In him who seeks of the populace
The rods, the axes fell, and evermore
Retires a beaten and a gloomy man.
For to seek after power—an empty name,
Nor given at all—and ever in the search
To endure a world of toil, O this it is
To shove with shoulder up the hill a stone
Which yet comes rolling back from off the top,
And headlong makes for levels of the plain.
Then to be always feeding an ingrate mind,
Filling with good things, satisfying never—
As do the seasons of the year for us,
When they return and bring their progenies
And varied charms, and we are never filled
With the fruits of life—O this, I fancy, 'tis
To pour, like those young virgins in the tale,
Waters into a sieve, unfilled forever.

Cerberus and Furies, and that Lack of Light

Tartarus, out-belching from his mouth the surge
Of horrible heat—the which are nowhere, nor
Indeed can be: but in this life is fear
Of retributions just and expiations
For evil acts: the dungeon and the leap
From that dread rock of infamy, the stripes,
The executioners, the oaken rack,
The iron plates, bitumen, and the torch.
And even though these are absent, yet the mind,
With a fore-fearing conscience, plies its goads
And burns beneath the lash, nor sees meanwhile
What terminus of ills, what end of pine
Can ever be, and feareth lest the same
But grow more heavy after death. Of truth,
The life of fools is Acheron on earth.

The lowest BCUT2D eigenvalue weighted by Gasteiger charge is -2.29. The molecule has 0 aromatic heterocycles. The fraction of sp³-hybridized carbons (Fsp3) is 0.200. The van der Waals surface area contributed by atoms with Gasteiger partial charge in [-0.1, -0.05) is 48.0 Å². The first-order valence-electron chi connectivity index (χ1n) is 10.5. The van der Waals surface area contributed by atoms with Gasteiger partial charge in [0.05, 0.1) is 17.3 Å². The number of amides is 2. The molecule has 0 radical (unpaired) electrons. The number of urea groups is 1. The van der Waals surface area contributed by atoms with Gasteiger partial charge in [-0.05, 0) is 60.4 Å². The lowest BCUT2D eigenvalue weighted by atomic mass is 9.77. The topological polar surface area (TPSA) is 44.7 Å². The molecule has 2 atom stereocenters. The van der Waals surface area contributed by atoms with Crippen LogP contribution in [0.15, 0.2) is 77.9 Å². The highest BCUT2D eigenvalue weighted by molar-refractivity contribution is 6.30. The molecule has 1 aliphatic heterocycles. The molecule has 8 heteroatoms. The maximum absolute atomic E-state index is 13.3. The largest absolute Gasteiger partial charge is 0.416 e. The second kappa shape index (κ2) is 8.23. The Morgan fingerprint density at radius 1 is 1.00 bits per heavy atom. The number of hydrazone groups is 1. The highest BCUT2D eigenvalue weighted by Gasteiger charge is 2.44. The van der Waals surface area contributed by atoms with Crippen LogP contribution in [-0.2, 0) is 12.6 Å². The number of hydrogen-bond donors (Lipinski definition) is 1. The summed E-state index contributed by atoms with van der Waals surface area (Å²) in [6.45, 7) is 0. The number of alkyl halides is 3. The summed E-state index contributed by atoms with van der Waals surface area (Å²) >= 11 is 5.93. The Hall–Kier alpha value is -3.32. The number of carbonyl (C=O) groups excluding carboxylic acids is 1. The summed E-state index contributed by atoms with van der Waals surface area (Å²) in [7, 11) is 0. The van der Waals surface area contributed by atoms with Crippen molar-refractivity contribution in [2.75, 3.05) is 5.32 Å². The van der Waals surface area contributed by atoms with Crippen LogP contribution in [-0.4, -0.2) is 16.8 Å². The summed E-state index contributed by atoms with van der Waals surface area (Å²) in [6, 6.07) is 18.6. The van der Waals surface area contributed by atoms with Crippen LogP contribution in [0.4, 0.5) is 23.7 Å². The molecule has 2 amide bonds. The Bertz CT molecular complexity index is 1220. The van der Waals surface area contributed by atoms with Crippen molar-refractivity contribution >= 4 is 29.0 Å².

This also to your very self sometimes
Repeat you may: "Lo, even good Ancus left
The sunshine with his eyes, in diverse things
A better man than you, O worthless hind;
And many other kings and lords of rule
Thereafter have gone under, once who swayed
Over mighty peoples. And he also, he—
Who whilom paved a highway down the sea,
And gave his legionaries thoroughfare
Along the deep, and taught them how to cross
The pools of brine afoot, and did contemn,
Trampling upon it with his cavalry,
The bellowings of ocean—poured his soul
From dying body, as his light was taken.
And Scipio's son, the thunderbolt of war,
Horror of Carthage, gave his bones to earth,
Like to the lowliest villein in the house.
Add finders-out of sciences and arts;
Add comrades of the Heliconian dames,
Among whom Homer, sceptered over them all,
Now lies in slumber sunken with the rest.
Then, too, Democritus, when ripened age
Admonished him his memory waned away,
Of own accord offered his head to death.
Even Epicurus went, his light of life
Run out, the man in genius who over-topped
The human race, extinguishing all others,
As sun, in aether arisen, all the stars.
Will you, then, dally, you complain to go?—
For whom already life's as good as dead,
Whilst yet you live and look?—who in sleep
Waste your life—time's major part, and snore
Even when awake, and cease not to see